A month into a blockade of Hungary’s top arts university, hundreds of students rebelling against control by Hungarian Prime Minister Viktor Orban’s government show no sign of quitting.
“The blockade remains until our demands to restore the university’s autonomy are met,” said Aron Heppes, 23, a film set design student at the University of Theatre and Film Arts (SZFE) in downtown Budapest.
Heppes and dozens of other students began the sit-in on Sept 1, a day after the university’s management resigned in protest at their loss of autonomy to a new, government-picked board whose trustees are appointed indefinitely.
“I’ve been sleeping here since then, hundreds of us are inside now,” Heppes, tall with cropped hair and a mask emblazoned with “Free SZFE!” told reporters outside the building.
With no end to the standoff in sight, staff at the 155-year-old institution, which has produced Oscar-winning directors and cinematographers, also plan to strike from today.
At its entrance — barricaded with red-and-white tape — students sit on guard, keeping out the new management and only letting in fellow so-called “university citizen” staff and students, after a temperature check.
Members of the public regularly arrive with cash or food donations.
“If we need something like mattresses or food, there’s an online list, people bring it the next day, it’s been an uplifting experience,” Heppes said.
Each afternoon student performers entertain those below from the first-floor balcony and the facade is adorned with many hundreds of messages of support and portraits of sympathizers.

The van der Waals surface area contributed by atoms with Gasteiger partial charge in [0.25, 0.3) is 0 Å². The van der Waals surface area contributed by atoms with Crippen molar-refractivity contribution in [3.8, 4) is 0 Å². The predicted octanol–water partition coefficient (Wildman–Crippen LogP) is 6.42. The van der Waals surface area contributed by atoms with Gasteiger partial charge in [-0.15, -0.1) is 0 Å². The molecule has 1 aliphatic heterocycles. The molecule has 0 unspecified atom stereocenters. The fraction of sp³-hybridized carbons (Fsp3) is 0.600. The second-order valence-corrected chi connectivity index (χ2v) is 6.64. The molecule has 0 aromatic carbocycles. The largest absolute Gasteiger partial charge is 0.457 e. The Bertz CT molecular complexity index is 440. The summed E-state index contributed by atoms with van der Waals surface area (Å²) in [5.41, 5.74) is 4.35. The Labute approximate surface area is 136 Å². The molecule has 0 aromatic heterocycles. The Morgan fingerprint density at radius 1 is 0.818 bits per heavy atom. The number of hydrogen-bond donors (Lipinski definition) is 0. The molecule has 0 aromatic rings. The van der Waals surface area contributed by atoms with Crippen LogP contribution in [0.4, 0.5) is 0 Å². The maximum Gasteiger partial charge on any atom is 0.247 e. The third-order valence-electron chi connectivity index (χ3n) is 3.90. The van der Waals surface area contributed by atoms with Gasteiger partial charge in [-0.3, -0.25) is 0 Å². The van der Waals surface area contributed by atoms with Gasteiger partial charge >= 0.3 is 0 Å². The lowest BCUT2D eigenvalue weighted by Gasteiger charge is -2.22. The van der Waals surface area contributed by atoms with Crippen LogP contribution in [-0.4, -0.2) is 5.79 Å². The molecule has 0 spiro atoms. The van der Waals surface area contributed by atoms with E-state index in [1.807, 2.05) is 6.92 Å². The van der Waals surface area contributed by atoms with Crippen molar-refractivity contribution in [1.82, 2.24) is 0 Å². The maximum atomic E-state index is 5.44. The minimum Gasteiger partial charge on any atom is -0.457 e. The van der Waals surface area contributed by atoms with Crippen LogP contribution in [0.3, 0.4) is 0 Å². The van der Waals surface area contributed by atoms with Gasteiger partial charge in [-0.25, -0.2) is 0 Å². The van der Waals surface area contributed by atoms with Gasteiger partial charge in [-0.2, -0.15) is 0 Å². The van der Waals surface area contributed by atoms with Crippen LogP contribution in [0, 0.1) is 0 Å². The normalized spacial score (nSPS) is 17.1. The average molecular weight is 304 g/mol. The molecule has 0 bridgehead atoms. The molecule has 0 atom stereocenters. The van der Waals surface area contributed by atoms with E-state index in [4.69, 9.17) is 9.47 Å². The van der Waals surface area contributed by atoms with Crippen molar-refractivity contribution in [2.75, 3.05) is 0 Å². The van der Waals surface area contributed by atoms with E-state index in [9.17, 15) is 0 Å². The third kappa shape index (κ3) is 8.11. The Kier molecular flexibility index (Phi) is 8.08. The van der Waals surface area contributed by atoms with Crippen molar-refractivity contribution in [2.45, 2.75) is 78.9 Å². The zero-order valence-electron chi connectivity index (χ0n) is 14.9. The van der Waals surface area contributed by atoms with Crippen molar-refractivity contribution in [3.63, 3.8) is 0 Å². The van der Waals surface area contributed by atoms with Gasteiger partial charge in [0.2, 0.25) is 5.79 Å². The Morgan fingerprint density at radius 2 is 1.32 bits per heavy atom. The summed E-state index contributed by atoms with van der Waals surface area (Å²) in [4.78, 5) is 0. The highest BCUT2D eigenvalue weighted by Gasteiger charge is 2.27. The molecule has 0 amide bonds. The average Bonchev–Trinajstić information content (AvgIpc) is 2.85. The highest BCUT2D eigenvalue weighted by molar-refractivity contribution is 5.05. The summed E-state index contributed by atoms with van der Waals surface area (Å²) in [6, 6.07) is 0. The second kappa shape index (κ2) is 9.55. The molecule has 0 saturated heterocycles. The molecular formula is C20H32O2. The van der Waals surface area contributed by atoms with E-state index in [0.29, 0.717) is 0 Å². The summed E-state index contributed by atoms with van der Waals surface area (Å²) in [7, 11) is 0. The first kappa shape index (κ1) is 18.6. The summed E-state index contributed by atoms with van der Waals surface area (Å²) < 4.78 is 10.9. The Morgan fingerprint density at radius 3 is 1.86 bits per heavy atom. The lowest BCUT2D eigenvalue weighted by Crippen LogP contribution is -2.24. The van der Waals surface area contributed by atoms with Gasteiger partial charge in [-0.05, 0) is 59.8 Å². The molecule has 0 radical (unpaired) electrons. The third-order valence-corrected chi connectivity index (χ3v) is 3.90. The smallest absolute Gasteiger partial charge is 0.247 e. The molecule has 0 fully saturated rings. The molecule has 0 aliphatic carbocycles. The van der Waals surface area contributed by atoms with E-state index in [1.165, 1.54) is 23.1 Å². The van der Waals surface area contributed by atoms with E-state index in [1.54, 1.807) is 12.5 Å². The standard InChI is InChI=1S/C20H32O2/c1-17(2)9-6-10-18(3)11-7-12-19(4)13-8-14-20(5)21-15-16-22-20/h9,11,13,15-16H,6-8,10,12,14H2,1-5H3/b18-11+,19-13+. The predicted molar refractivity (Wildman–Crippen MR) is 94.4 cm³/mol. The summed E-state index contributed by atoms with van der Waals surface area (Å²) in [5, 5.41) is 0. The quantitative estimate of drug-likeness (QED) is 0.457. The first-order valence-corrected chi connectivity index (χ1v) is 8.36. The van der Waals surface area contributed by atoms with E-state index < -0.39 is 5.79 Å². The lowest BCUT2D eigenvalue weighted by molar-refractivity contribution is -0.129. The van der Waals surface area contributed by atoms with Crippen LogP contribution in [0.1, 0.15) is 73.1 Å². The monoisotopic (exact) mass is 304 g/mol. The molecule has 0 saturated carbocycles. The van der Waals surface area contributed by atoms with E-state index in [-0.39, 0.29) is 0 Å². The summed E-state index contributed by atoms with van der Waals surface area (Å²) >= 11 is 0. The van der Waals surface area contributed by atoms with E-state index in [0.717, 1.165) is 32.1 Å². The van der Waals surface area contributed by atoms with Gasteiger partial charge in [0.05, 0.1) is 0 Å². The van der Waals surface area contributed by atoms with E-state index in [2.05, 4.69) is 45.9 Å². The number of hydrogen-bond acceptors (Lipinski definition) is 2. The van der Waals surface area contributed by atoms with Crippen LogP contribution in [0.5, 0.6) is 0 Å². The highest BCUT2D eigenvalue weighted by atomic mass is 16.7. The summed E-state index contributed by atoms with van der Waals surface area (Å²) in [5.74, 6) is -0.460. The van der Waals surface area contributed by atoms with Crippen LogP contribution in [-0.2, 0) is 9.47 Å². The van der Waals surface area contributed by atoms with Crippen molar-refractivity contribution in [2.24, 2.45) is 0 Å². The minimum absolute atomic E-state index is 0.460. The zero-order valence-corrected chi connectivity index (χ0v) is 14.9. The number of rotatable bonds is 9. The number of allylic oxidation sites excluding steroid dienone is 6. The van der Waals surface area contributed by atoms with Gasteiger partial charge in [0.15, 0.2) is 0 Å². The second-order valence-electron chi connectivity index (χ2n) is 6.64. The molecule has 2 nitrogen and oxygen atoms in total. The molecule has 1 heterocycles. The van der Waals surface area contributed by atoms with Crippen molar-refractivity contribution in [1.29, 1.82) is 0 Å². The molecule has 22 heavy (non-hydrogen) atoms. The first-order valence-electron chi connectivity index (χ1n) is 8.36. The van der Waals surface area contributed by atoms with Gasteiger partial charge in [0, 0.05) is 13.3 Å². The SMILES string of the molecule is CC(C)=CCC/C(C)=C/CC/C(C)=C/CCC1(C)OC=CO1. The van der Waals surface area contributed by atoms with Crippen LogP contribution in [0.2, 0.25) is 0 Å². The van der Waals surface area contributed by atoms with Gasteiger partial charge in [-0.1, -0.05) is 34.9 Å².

International acting luminaries abroad such as Ian McKellen, Cate Blanchett and Helen Mirren have also expressed support.
The outpouring of solidarity with the 400-strong student body has not surprised the university’s deputy rector, Laszlo Upor, 67, a drama teacher there for 32 years.
“We may be small, our problem is not everyone’s, but people clearly see how politics intervened in a direct way,” said Upor, who led the management’s mass resignation last month.
“Our autonomy is directly related to the freedom of art,” he said, calling the new board and its leader, theater director Attila Vidnyanszky, “ideological” appointments.
Vidnyanszky, 56, has said he wants a “different kind of thinking” at the university.
“They claim it’s time to teach people to become true patriots or true Christians or whatever, it is hard to deny it is part of a polarizing culture war,” Upor said.
Orban, 57, in 2018 said that “big changes” were afoot for Hungary’s cultural and academic scenes.
Since then, laws have reformed how theaters are controlled and removed autonomy from the leadership of the Hungarian Academy of Sciences.
An international university founded by US billionaire George Soros also said it was forced to move the bulk of its operations to Vienna from Budapest after a long legal battle for “academic freedom” with Orban.
However, while those earlier moves sparked street protests, the SZFE demonstration is the first major building occupation.